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£1.2m fine for chemical company after explosion

Date:
7 July 2017

A chemicals company has been fined £1.2m following an explosion at its site at West Thurrock.

Only two people suffered minor injuries following the blast, which happened during the operation of the hydrochloric acid (HCl) burner on 26 September 2013.

Chelmsford Crown Court heard that the newly installed HCl burner being used by Industrial Chemicals Limited had only been used a handful of times when the explosion occurred. The plant site had been under construction for several months and was undergoing commissioning.

Two workers were injured; one suffered a grazed knee from a breeze block dislodged from the wall of the control room and the other a minor caustic burn caused by a drip from the plant in the minutes following the explosion.

The explosion effectively destroyed a tank and displaced a scrubber column upwards and at an angle. An investigation by the Health and Safety Executive (HSE), acting as part of the COMAH competent authority, found that in an attempt to the address risks from chlorine, the company routed the vent gas containing mostly hydrogen through to the plant emergency scrubber where it was able to come into contact with oxygen or chlorine which found an ignition source and then exploded.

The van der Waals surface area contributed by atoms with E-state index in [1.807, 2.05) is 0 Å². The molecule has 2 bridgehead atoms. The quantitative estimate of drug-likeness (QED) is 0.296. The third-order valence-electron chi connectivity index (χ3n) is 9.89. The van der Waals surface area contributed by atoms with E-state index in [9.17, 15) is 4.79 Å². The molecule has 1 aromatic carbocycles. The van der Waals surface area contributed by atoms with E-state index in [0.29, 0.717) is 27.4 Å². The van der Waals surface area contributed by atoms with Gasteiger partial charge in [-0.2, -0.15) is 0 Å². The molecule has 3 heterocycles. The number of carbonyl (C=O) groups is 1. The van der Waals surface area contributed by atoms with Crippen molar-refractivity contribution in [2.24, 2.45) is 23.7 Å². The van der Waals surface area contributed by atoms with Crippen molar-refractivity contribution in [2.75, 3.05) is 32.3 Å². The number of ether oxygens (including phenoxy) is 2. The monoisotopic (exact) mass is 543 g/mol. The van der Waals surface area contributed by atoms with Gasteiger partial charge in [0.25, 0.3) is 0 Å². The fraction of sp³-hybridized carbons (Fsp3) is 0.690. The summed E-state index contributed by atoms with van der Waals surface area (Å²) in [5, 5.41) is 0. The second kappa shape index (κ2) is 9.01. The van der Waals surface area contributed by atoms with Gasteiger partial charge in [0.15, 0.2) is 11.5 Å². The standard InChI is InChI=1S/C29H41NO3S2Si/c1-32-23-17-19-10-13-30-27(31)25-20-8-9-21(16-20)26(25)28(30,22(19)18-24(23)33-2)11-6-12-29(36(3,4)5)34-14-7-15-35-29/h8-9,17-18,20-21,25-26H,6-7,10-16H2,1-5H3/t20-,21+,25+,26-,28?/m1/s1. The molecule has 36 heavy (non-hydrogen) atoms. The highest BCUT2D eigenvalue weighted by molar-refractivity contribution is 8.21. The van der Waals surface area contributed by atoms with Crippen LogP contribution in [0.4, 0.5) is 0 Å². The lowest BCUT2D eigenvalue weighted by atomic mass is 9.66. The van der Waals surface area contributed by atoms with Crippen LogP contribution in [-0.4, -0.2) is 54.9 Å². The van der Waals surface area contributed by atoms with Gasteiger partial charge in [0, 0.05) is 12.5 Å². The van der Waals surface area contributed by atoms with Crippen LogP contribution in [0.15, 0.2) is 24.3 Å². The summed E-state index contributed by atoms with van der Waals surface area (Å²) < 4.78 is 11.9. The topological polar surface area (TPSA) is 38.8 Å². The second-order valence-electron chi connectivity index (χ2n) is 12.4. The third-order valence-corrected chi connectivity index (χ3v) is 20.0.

Industrial Chemicals Limited of Stoneness Road, West Thurrrock pleaded guilty to breaching Regulation 4 of the Control of Major Accident Hazards Regulations 1999, was fined £1.2 million and ordered to pay costs of £35,854.

Speaking after the hearing HSE inspector said: “The investigation has shown that the potential for an explosive atmosphere had not been identified during the design, construction or commissioning of the plant. This incident could have been avoided if simple checks had been carried out.

“Duty holders should be aware that HSE will not hesitate to take appropriate enforcement action against those that fall below the require standard.”

A COMAH Prohibition Notice was served following this incident.

Notes to Editors:

  1. The Health and Safety Executive (HSE) is Britain’s national regulator for workplace health and safety. It aims to reduce work-related death, injury and ill health. It does so through research, information and advice, promoting training; new or revised regulations and codes of practice, and working with local authority partners by inspection, investigation and enforcement. www.hse.gov.uk
  2. More about the legislation referred to in this case can be found at: www.legislation.gov.uk
  3. HSE news releases are available at http://press.hse.gov.uk
  4. Under the Control of Major Accidents Hazards (COMAH), HSE works as part of the Competent Authority. Visit www.hse.gov.uk/COMAH for further information.

 

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